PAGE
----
This method is the recommended method from all above options.


Other Methods

At the time of writing this post, I’ve only thought about these three methods. You might have an idea about another method. In that case, don’t hesitate to share it here.


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Reza Rad
Trainer, Consultant, Mentor
Reza Rad is a Microsoft Regional Director, an Author, Trainer, Speaker and Consultant. He has a BSc in Computer engineering; he has more than 20 years’ experience in data analysis, BI, databases, programming, and development mostly on Microsoft technologies. He is a Microsoft Data Platform MVP for nine continuous years (from 2011 till now) for his dedication in Microsoft BI. Reza is an active blogger and co-founder of RADACAD. Reza is also co-founder and co-organizer of Difinity conference in New Zealand.
His articles on different aspects of technologies, especially on MS BI, can be found on his blog:
He wrote some books on MS SQL BI and also is writing some others, He was also an active member on online technical forums such as MSDN and Experts-Exchange, and was a moderator of MSDN SQL Server forums, and is an MCP, MCSE, and MCITP of BI. He is the leader of the New Zealand Business Intelligence users group. He is also the author of very popular book Power BI from Rookie to Rock Star, which is free with more than 1700 pages of content and the Power BI Pro Architecture published by Apress.
He is an International Speaker in Microsoft Ignite, Microsoft Business Applications Summit, Data Insight Summit, PASS Summit, SQL Saturday and SQL user groups. And He is a Microsoft Certified Trainer.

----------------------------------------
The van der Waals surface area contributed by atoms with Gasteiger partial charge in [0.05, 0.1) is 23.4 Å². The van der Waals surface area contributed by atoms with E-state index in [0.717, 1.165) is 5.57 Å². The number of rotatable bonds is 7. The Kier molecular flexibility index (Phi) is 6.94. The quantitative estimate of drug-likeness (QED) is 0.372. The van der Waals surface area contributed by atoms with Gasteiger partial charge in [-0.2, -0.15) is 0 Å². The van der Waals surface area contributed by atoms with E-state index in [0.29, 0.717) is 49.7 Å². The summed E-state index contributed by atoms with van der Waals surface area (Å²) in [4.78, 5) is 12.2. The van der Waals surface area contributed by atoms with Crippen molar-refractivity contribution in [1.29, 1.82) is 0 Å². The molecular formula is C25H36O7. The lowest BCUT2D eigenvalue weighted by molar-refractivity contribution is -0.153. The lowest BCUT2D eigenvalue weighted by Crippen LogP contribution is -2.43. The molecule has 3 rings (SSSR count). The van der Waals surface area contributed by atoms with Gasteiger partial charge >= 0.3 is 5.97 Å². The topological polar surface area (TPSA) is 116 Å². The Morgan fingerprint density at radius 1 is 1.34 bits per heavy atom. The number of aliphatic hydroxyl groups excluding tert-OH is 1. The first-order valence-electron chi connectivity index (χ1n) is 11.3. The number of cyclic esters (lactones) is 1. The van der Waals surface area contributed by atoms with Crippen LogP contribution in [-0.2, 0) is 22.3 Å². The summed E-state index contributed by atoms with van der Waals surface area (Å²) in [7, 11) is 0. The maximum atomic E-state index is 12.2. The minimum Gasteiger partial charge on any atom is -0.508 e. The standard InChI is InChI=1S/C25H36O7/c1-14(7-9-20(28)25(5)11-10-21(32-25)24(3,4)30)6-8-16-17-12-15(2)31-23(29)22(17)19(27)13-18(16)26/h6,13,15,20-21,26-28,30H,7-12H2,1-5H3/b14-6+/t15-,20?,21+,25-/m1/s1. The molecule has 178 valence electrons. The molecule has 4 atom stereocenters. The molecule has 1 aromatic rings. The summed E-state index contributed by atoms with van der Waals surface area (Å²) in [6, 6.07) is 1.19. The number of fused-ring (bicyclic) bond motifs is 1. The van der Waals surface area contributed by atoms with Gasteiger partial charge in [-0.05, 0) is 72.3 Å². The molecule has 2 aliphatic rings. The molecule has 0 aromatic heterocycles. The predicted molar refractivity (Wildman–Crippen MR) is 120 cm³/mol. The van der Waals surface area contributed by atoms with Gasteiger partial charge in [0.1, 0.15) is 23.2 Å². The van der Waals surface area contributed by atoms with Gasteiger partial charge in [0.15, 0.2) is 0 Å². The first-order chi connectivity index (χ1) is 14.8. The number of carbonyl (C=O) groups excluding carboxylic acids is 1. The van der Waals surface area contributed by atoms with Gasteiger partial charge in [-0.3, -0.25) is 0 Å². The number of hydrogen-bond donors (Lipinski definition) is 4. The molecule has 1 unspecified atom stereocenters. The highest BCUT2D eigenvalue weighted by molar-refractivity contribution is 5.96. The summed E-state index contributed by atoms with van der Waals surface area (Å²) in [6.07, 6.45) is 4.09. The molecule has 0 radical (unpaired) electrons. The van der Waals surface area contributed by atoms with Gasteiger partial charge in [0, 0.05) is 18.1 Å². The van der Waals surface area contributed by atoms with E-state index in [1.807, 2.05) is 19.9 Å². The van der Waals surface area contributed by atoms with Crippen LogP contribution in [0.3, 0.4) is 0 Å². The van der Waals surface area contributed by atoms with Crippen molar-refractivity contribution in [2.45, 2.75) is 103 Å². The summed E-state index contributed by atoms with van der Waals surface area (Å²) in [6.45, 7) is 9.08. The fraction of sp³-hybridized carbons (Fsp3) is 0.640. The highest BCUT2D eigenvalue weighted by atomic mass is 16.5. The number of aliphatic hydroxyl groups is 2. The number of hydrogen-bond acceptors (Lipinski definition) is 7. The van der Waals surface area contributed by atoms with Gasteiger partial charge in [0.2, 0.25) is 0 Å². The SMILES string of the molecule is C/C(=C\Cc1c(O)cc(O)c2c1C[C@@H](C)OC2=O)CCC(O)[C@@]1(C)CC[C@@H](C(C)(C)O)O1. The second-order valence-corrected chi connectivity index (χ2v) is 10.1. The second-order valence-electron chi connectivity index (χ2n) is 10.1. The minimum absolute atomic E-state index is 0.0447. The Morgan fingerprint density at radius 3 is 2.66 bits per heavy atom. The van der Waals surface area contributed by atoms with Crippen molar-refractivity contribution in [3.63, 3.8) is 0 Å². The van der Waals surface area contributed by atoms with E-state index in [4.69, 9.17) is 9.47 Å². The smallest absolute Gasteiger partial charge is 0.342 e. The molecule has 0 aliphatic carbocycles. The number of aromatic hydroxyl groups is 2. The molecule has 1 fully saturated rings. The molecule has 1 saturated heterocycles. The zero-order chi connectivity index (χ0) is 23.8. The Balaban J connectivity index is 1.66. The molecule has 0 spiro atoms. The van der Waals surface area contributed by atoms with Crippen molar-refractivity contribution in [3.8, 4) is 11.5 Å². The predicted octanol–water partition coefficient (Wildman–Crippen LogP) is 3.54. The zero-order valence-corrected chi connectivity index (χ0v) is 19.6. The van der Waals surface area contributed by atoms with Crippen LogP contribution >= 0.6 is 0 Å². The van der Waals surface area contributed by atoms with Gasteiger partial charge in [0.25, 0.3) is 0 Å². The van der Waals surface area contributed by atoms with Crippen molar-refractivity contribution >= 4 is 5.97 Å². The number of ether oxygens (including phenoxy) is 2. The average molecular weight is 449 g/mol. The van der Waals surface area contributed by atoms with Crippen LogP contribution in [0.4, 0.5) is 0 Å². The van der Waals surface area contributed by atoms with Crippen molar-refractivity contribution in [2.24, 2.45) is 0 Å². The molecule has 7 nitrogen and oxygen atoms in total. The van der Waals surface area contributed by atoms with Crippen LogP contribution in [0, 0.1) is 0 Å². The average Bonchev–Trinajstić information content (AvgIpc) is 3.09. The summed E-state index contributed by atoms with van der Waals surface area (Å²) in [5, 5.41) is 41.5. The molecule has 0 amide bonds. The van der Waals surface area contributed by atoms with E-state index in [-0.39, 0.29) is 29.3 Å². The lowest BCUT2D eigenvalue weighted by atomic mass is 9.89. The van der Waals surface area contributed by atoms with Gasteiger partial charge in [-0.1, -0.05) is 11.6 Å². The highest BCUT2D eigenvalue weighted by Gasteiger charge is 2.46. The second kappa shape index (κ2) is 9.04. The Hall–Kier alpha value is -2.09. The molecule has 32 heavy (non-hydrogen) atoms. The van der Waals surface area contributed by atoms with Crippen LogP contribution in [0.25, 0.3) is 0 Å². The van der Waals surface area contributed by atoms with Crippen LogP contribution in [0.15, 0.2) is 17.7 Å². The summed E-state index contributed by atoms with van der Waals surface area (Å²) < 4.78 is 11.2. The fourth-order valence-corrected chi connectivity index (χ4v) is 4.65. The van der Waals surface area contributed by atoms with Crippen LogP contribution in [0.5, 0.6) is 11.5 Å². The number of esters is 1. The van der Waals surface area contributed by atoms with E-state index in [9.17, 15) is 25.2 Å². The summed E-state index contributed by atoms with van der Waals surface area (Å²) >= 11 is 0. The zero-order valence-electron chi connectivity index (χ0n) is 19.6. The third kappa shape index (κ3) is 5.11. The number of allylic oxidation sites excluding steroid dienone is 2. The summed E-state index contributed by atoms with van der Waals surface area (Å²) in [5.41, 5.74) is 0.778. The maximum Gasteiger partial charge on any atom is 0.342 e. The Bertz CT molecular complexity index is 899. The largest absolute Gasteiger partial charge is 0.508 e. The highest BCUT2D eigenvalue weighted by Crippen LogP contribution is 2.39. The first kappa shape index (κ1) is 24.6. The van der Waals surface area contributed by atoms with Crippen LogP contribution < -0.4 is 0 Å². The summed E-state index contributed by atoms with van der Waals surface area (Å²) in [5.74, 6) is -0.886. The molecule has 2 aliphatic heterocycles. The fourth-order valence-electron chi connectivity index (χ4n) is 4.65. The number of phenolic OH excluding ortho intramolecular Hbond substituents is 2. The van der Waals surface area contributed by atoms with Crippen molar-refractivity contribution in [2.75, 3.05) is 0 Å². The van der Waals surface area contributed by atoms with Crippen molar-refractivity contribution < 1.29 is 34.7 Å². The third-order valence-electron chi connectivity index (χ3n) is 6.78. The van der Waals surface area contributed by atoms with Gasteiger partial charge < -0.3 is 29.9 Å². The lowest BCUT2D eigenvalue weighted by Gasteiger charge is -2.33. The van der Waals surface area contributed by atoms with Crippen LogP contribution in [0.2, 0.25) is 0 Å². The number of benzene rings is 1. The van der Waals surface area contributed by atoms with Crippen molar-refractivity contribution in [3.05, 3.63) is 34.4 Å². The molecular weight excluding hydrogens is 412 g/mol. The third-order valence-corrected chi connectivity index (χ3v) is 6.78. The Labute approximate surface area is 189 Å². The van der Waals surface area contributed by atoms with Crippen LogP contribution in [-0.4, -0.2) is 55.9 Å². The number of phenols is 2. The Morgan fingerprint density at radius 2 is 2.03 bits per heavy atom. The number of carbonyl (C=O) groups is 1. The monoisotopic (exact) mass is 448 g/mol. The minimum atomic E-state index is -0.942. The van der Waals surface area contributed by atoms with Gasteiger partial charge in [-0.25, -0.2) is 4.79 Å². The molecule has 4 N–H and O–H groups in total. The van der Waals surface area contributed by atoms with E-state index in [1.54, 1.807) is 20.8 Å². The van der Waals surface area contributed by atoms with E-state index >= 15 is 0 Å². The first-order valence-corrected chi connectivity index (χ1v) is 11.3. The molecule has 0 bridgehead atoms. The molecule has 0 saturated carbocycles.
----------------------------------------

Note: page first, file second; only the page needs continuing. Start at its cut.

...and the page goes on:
Reza’s passion is to help you find the best data solution, he is Data enthusiast.

6 thoughts on “Solving DAX Time Zone Issue in Power BI

  • Thanks Reza for this great post.
    I have a slightly different but related issue that I am trying to resolve. I have a set of dashboard that the managers want to see over time report and completed work orders for yesterday by default. We are in Portland, OR so on PST time zone. Everything works fine until 4:00PM when the report break. I am using the below calculation to flag Yesterday:
    Yesterday = IF(DimDate[Date] = TODAY()-1, 1, 0)

    How do I change this calculation so that it still work on the Power BI Service past 4:00PM? the Desktop version works fine.


    • Hi Andrew,
      If your reports break at 4pm, it means your Power BI server is located somewhere with 8 hours difference of your local time. Have you checked that? if that is the case you should do a Today – 1 – 8/24
      however this method won’t consider DST. If you want DST to be covered you should do the third method with Power Query